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Employee Motivation: A Secret Society?

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Motivation is a key ingredient to success. This is not a news flash by any means, and all managers and good leaders embrace some degree of motivational program for their employees; whether they do this consciously or subconsciously, they all do it. Motivation is not some secret society either, but the secret to motivation is the “what” behind it. So what is the “what” anyway?


It’s a great question and one that every great leader seeks to answer—although the answer is never the same twice! So that is what makes motivation part of a secret society, remembering and understanding the same employee will have different motivators at different times of her life? And yes, different times can be as often as yearly, monthly or even daily. This is the “what” behind keeping your employees motivated and feeling empowered.


Now that you’re a part of this secret motivational society and you’ve been let into the inner sanctum, you’re reading this and still thinking, “What? That isn’t a news flash, either!” And yes, you would be right—but the news flash is the remembering that translates into engaging in some form of communication with your employees regularly to ensure you’re in the know of what their current motivator is or might be. Regular communication is the real secret ingredient to realizing your success as a great motivational leader.


Think about the great leaders you know. They succeeded due to the fact they never stopped communicating, even when faced with difficulties. They, like you, have invested time, money and energy into inspirational literature and lectures, trying to properly identify role models who will help them lead their employees to success by providing their own sense of inspiration and motivation. It all sounds circular and somewhat confusing, doesn’t it? But as a great leader you have and will have clear-cut goals to reach. You’ll also need to have various sources of motivation yourself (regardless of the price tag), empowering you to forge ahead, ready to make tough decisions that might not be so warm and fuzzy or well-received. Knowing what motivates your employees to empower them to be on board with your difficult decisions will be what sets you apart from the rest.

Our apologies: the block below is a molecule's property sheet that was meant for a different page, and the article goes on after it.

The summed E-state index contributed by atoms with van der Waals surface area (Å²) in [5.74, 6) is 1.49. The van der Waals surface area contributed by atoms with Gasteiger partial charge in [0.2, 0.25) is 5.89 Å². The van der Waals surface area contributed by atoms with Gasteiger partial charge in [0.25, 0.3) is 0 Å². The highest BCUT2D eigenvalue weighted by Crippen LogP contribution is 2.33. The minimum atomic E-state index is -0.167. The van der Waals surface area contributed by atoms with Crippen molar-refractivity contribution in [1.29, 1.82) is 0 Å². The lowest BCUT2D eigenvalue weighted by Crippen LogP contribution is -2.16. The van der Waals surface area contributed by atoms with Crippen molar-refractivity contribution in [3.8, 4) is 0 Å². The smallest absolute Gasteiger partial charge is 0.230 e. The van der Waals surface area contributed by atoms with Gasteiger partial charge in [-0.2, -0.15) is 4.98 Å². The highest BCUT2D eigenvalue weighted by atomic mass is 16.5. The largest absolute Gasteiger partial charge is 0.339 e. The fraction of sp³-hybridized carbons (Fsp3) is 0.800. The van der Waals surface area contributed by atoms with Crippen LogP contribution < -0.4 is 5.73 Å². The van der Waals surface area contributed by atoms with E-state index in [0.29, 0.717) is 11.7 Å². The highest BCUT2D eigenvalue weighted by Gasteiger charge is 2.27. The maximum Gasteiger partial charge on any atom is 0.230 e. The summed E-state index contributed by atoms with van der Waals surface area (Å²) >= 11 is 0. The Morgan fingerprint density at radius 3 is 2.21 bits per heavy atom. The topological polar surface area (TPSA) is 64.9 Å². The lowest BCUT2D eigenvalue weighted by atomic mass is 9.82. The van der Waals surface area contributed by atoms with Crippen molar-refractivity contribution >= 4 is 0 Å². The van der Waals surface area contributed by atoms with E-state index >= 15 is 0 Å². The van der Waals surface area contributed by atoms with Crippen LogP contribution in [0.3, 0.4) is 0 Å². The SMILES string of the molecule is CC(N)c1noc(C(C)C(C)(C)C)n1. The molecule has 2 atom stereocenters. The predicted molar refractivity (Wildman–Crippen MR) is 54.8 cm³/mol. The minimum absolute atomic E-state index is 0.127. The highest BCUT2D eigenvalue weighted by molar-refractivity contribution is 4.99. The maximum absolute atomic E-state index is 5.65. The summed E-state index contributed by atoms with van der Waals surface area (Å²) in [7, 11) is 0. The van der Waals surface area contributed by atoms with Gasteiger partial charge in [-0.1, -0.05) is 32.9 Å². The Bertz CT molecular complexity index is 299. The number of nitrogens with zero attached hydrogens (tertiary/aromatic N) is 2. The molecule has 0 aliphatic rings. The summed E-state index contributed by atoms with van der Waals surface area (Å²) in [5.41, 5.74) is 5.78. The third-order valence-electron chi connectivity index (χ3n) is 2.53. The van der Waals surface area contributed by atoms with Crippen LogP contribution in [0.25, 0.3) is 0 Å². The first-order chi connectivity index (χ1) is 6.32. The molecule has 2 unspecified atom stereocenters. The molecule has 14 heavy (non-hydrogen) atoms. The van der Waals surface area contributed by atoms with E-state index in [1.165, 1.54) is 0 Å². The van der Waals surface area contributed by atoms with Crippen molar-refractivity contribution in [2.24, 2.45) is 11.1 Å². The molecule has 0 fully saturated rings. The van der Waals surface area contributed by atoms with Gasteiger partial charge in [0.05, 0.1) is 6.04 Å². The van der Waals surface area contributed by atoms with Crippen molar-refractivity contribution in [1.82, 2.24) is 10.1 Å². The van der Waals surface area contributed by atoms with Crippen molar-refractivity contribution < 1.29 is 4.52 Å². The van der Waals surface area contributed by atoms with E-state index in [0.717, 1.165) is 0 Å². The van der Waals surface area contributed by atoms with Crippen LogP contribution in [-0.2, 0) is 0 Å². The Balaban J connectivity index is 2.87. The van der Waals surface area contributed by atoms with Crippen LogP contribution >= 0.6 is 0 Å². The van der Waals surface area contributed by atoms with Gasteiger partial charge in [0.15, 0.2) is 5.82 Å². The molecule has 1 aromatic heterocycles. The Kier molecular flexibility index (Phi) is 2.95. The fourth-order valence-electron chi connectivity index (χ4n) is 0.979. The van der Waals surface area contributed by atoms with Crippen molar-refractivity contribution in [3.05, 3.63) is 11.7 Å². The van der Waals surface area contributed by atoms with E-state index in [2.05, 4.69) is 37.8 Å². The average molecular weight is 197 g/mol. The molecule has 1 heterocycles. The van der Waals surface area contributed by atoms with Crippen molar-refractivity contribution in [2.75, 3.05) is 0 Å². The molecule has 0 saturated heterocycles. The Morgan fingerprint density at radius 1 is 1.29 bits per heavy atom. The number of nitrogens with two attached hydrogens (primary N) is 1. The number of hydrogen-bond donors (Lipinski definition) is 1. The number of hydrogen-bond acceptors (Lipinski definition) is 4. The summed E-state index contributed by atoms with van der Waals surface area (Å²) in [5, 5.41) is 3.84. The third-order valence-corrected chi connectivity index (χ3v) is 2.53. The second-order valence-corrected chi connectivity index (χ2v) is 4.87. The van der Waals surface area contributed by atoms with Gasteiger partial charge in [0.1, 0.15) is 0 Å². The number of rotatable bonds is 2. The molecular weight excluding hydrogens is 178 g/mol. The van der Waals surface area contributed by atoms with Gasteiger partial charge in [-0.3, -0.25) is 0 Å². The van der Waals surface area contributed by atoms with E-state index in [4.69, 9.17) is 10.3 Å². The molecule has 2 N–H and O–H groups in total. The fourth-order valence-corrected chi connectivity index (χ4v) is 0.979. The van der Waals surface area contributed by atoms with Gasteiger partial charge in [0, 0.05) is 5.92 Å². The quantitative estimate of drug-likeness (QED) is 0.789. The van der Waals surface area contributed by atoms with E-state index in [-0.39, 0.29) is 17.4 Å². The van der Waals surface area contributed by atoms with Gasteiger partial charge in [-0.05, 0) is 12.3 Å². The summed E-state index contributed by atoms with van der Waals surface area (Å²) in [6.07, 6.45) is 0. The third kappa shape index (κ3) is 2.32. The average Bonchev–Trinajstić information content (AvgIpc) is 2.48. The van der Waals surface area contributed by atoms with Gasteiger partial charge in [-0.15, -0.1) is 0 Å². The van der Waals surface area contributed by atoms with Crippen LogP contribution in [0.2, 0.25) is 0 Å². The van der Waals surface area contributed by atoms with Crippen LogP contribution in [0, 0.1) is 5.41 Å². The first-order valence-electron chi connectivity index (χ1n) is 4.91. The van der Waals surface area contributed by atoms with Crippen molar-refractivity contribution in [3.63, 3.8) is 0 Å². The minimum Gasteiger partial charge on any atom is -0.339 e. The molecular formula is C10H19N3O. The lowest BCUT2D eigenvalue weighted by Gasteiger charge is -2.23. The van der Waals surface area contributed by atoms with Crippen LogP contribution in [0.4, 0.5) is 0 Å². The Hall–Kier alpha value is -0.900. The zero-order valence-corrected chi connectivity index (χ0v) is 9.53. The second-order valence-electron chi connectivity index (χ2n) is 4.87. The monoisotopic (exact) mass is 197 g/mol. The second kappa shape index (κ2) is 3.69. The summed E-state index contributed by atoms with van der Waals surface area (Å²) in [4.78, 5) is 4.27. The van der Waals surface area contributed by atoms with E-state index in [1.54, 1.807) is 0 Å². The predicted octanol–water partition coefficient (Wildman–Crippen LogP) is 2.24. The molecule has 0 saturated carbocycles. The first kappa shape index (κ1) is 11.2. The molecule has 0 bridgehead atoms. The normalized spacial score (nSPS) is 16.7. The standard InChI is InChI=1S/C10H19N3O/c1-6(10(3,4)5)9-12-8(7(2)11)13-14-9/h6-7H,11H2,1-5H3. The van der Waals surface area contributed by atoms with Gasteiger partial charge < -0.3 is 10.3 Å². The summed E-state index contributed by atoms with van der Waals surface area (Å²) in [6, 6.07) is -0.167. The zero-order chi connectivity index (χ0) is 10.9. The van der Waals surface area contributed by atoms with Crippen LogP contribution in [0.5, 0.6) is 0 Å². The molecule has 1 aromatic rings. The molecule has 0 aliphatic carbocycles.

Communication is the only way to keep your employees motivated and feeling empowered. Remember, communication is a two-way street; thus, the feeling of empowerment will come from your willingness to listen and consider their ideas, feedback and comments—all with an open ear, mind and heart. Their motivation will be derived from this sense of empowerment, as it will nourish whatever their current motivator might be.


As a great leader, you will take their input and find a way to incorporate some small element into your long-range plan (and, if appropriate into the more immediate business strategies) while communicating these “adjustments” back to your employees. Why would you share this information with employees? Not only do you want to ensure they’re aware of the changes, but empowerment comes from your employees feeling powerful. This isn’t necessarily power over people per se, but it lets them feel they’re in control and have power over their own lives.


It also gives you an opportunity to give credit where credit is due. Your great ideas are based on something you’ve read, heard or observed, and in your leadership style you need to be able to incorporate the passing on of credit to those who follow you. As you do this, you’ll easily continue to empower your employees to go the extra mile, think outside the box, and be creative within their responsibilities. By embracing this type of leadership approach, you’ll inspire as well as increase your employee loyalty—which will ultimately work to the benefit of the overall business.


This is the balancing act of a great leader: balancing the employees with the bottom line. Business goals can set the level of expected achievement for your employees and business while also serving as a source of motivation. As a great leader and a member of the inner motivational sanctum, you’ll be able to easily identify, provide for and empower your employees, which will inspire them into action—action that reinforces the bottom line.


Your investment in regular communication with your employees will continue to support your business’s growth and success. The great leaders who take it upon themselves to find better options for inspiration and motivation realize it all needs to start at the individual level with the employees ensuring the “what” in motivation resonates with each of the employees as well as your customers or clients.


Namaste,


Karen  

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